Peyton Anderson Eminent Scholar & Endowed Chair in Information Technology
Professor of Information Technology
Dean, School of Information Technology
Middle Georgia State State College
Direct Assessment of Student Outcomes
DIRECT ASSESSMENT OF STUDENT OUTCOMES: A SYSTEMATIC APPROACH - Dedicated to Dr. Gloria Rogers -- a genuine scholar, a brilliant educator, and a cherished colleague who never hesitates to share her knowledge with others --
ABSTRACT: This paper presents a systematic approach to direct assessment of student learning that is adopted by an Information Technology program accredited by ABET. The focus is on the systematic process for regularly assessing and evaluating the extent to which the direct assessment of the student outcomes are being attained. This paper also describes how the results of the process are being utilized to effect continuous improvement of the program.
Active Learning in E-Learning
ABSTRACT: This paper advances a systemic model for active learning in e-learning that builds on a string of previous research. The model consists of three stages (the underpinning, the ownership, and the engaging) internal/direct to learning and prerequisite elements (class size; active & responsive support services; standard course policies; and e-learning courseware usability) external/indirect to learning. The model is systemic because the three stages and the prerequisite elements are interrelated to each other and together influence the "learning" in e-learning.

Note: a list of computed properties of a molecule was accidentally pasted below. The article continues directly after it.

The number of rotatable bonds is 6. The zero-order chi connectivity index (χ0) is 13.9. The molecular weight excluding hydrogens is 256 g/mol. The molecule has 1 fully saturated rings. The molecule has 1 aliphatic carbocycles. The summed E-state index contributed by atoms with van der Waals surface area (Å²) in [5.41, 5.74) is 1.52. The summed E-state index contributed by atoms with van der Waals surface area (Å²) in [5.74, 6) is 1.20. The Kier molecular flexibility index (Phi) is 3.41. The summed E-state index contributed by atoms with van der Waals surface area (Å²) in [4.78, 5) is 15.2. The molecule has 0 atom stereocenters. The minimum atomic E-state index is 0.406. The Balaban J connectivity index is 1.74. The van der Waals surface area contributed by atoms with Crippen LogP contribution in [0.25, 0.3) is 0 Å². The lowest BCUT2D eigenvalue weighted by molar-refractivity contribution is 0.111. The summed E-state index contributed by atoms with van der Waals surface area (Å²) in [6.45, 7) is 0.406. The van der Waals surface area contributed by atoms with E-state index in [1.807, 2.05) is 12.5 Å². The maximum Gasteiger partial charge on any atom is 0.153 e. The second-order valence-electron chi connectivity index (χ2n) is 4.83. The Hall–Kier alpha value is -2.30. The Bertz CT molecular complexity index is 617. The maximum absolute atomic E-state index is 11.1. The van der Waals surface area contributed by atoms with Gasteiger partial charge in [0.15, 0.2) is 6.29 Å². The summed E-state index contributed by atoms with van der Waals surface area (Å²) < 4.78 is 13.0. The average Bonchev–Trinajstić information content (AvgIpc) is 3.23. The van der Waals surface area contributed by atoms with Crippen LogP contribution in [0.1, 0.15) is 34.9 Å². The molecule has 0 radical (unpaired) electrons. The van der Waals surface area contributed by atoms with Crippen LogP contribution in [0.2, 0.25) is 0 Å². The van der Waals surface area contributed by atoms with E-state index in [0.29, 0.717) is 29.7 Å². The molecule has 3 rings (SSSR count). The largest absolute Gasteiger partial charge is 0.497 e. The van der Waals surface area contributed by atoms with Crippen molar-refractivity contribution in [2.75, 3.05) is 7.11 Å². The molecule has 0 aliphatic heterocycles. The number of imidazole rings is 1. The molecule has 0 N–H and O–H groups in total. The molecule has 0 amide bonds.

ABSTRACT: The MOOC (Massively Open Online Course) is attracting significant attention from educators, investors, regulators, and the general public. The proponents of MOOCs suggest that the MOOC is potentially a “gamechanger” or “disruptive technology.” We generally agree with that suggestion but offer a caveat: a MOOC like any instructional technology is a tool or an instrument that is value-free till it is “peopled”, i.e. any value or utility it has is ultimately bounded by the efficacy with which it is designed and used by educators and students. We therefore present a futuristic vision of the features and functions of an “ideal” or “prototypical” MOOC in order to suggest what value or utility might be gained from a MOOC via its design and application.